In tiling, the pattern in which the tiles are laid is called the bond, and there are a great deal to choose from. Traditional square, stretcher and herringbone or stack, basket weave and running bond, and so many more, there are a lot of choices.

Tile bond pattern diagram
Just a few examples of tile bonds…

They each add their own visual texture to a room and can alter our perception of the space. For example a herringbone or chevron floor could add visual length.

Chevron floor tiles add length

But care must be taken because you can have too much of a good thing, a large area of complex bond cold be a visual feast or a migraine. Complex bonds require much more skill and time to install and there will be greater waste due to off-cuts which will of course increase the cost of the installation.

How, then, can we decide what will work in the space? If you are choosing a complex bond consider using a relatively plain tile so as not to overload the senses, or consider using the bond only in one specific area for a feature wall.

Here are a few images of different bonds to inspire you…

Straight herringbone
Running bond to brick bond
Vertical stacked bond
Vertical stacked half-offset

Tile shapes

In a recent post we looked at the different types of patterns or bonds in which tiles can be laid. Here we’ll take a look at another important feature to decide upon when choosing tiles, the shape.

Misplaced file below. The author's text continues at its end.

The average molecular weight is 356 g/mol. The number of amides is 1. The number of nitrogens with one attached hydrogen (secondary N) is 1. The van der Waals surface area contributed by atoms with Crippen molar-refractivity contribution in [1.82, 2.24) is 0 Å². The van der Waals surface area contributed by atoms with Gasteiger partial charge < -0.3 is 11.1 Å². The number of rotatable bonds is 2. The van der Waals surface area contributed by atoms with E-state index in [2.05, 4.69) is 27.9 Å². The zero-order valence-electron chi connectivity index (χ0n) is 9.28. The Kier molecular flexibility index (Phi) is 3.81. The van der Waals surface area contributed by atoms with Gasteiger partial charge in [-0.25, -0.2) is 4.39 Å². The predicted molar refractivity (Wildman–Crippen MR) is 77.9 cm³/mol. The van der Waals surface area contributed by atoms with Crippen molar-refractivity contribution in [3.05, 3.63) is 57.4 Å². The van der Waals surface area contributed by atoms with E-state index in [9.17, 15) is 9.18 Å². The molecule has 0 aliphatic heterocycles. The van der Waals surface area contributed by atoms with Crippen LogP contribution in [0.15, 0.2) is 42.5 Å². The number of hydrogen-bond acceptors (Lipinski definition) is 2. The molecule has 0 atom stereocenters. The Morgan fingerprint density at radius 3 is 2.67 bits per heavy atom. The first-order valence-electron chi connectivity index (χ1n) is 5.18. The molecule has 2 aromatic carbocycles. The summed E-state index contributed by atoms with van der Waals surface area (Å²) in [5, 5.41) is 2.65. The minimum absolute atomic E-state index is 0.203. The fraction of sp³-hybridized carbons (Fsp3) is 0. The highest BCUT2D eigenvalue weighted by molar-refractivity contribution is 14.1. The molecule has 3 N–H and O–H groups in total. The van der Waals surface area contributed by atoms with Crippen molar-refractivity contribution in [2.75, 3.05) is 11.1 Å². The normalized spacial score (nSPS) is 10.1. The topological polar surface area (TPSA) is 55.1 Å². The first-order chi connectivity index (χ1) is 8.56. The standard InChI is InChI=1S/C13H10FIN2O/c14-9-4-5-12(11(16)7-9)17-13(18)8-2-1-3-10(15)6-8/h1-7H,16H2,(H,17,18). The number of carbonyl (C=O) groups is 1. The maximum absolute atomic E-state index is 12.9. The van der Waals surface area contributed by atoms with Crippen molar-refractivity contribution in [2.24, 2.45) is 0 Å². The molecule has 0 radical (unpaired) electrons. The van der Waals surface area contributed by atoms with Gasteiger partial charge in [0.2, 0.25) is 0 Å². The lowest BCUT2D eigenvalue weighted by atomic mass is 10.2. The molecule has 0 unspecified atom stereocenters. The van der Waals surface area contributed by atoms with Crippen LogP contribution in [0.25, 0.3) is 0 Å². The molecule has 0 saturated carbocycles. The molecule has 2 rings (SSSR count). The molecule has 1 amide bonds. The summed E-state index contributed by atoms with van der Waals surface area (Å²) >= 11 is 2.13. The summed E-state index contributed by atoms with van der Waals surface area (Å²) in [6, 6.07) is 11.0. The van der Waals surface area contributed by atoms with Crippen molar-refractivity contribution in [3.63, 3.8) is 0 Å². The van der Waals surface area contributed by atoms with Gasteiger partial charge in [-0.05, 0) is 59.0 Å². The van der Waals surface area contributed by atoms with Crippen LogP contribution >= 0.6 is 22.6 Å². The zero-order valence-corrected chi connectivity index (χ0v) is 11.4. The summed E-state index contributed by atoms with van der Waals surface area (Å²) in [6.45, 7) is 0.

The two most common shapes are the square and the rectangle; rectangles typically have a length to height ratio of 3:1 or thereabouts. But in recent years a wide variety of shapes have become popular and they can be laid in an even greater variety of patterns.

Expanding on the 3:1 rectangle, even longer styles are available with ratios of 5:1 or greater.

One of the most popular choices today is the hexagon. Hexagons are incredibly important shapes in nature, of the three shapes which can tile infinitely (when you place many of them next to each other there are no gaps), equilateral triangles, squares and hexagons, a hexagon is the most efficient as it can encompass the largest area with the shortest perimeter

Natural hexagons, honeycomb and the Giant’s Causeway

It is no wonder that this wonderful shape has found its way into many homes in recent years, it is efficient and attractive, it provides a regular structure without relying on right angles.